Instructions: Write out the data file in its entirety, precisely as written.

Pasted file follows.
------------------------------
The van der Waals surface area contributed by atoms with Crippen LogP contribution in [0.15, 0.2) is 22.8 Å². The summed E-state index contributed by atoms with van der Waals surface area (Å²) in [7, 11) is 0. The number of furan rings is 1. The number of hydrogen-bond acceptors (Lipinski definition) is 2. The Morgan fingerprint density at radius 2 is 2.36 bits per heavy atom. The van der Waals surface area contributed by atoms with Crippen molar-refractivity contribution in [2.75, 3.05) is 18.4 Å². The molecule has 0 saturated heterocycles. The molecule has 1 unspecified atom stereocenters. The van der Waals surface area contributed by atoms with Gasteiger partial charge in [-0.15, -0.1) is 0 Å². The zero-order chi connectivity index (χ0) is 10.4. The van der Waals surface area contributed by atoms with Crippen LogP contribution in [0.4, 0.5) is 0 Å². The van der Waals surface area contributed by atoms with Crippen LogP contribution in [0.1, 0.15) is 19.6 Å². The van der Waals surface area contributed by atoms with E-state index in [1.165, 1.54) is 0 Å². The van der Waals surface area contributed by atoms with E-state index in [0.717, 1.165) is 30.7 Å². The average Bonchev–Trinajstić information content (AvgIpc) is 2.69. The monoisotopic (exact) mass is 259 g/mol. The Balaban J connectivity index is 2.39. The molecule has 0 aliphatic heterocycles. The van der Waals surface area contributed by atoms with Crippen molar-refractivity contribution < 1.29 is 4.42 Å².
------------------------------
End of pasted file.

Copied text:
The van der Waals surface area contributed by atoms with Crippen LogP contribution in [0.15, 0.2) is 22.8 Å². The summed E-state index contributed by atoms with van der Waals surface area (Å²) in [7, 11) is 0. The number of furan rings is 1. The number of hydrogen-bond acceptors (Lipinski definition) is 2. The Morgan fingerprint density at radius 2 is 2.36 bits per heavy atom. The van der Waals surface area contributed by atoms with Crippen molar-refractivity contribution in [2.75, 3.05) is 18.4 Å². The molecule has 0 saturated heterocycles. The molecule has 1 unspecified atom stereocenters. The van der Waals surface area contributed by atoms with Gasteiger partial charge in [-0.15, -0.1) is 0 Å². The zero-order chi connectivity index (χ0) is 10.4. The van der Waals surface area contributed by atoms with Crippen LogP contribution in [0.4, 0.5) is 0 Å². The van der Waals surface area contributed by atoms with Crippen LogP contribution in [0.1, 0.15) is 19.6 Å². The van der Waals surface area contributed by atoms with E-state index in [1.165, 1.54) is 0 Å². The van der Waals surface area contributed by atoms with E-state index in [0.717, 1.165) is 30.7 Å². The average Bonchev–Trinajstić information content (AvgIpc) is 2.69. The monoisotopic (exact) mass is 259 g/mol. The Balaban J connectivity index is 2.39. The molecule has 0 aliphatic heterocycles. The van der Waals surface area contributed by atoms with Crippen molar-refractivity contribution < 1.29 is 4.42 Å².